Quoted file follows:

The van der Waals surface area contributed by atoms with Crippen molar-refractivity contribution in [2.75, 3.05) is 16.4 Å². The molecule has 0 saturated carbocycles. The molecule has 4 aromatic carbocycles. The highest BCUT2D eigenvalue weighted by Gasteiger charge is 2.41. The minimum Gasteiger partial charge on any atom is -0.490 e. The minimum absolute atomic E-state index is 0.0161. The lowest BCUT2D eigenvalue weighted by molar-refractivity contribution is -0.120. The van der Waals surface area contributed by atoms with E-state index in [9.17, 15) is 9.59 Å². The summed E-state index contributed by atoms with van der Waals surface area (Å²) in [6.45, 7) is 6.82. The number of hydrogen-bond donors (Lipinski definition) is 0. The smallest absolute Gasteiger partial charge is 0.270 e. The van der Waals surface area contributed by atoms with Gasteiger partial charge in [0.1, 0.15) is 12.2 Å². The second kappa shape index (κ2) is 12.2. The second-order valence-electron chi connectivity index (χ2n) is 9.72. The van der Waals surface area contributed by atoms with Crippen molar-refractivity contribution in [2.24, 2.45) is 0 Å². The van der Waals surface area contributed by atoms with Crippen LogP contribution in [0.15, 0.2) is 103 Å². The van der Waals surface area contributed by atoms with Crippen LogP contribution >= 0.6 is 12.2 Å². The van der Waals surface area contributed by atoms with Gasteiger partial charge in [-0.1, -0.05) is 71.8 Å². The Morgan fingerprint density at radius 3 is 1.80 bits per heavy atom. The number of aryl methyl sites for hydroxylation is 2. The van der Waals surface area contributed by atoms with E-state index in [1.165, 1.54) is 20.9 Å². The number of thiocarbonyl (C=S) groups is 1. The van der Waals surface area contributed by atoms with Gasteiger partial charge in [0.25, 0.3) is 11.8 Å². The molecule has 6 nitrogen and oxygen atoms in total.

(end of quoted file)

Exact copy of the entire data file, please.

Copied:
The van der Waals surface area contributed by atoms with Crippen molar-refractivity contribution in [2.75, 3.05) is 16.4 Å². The molecule has 0 saturated carbocycles. The molecule has 4 aromatic carbocycles. The highest BCUT2D eigenvalue weighted by Gasteiger charge is 2.41. The minimum Gasteiger partial charge on any atom is -0.490 e. The minimum absolute atomic E-state index is 0.0161. The lowest BCUT2D eigenvalue weighted by molar-refractivity contribution is -0.120. The van der Waals surface area contributed by atoms with E-state index in [9.17, 15) is 9.59 Å². The summed E-state index contributed by atoms with van der Waals surface area (Å²) in [6.45, 7) is 6.82. The number of hydrogen-bond donors (Lipinski definition) is 0. The smallest absolute Gasteiger partial charge is 0.270 e. The van der Waals surface area contributed by atoms with Gasteiger partial charge in [0.1, 0.15) is 12.2 Å². The second kappa shape index (κ2) is 12.2. The second-order valence-electron chi connectivity index (χ2n) is 9.72. The van der Waals surface area contributed by atoms with Crippen molar-refractivity contribution in [2.24, 2.45) is 0 Å². The van der Waals surface area contributed by atoms with Crippen LogP contribution in [0.15, 0.2) is 103 Å². The van der Waals surface area contributed by atoms with Crippen LogP contribution >= 0.6 is 12.2 Å². The van der Waals surface area contributed by atoms with Gasteiger partial charge in [-0.1, -0.05) is 71.8 Å². The Morgan fingerprint density at radius 3 is 1.80 bits per heavy atom. The number of aryl methyl sites for hydroxylation is 2. The van der Waals surface area contributed by atoms with E-state index in [1.165, 1.54) is 20.9 Å². The number of thiocarbonyl (C=S) groups is 1. The van der Waals surface area contributed by atoms with Gasteiger partial charge in [0.25, 0.3) is 11.8 Å². The molecule has 6 nitrogen and oxygen atoms in total.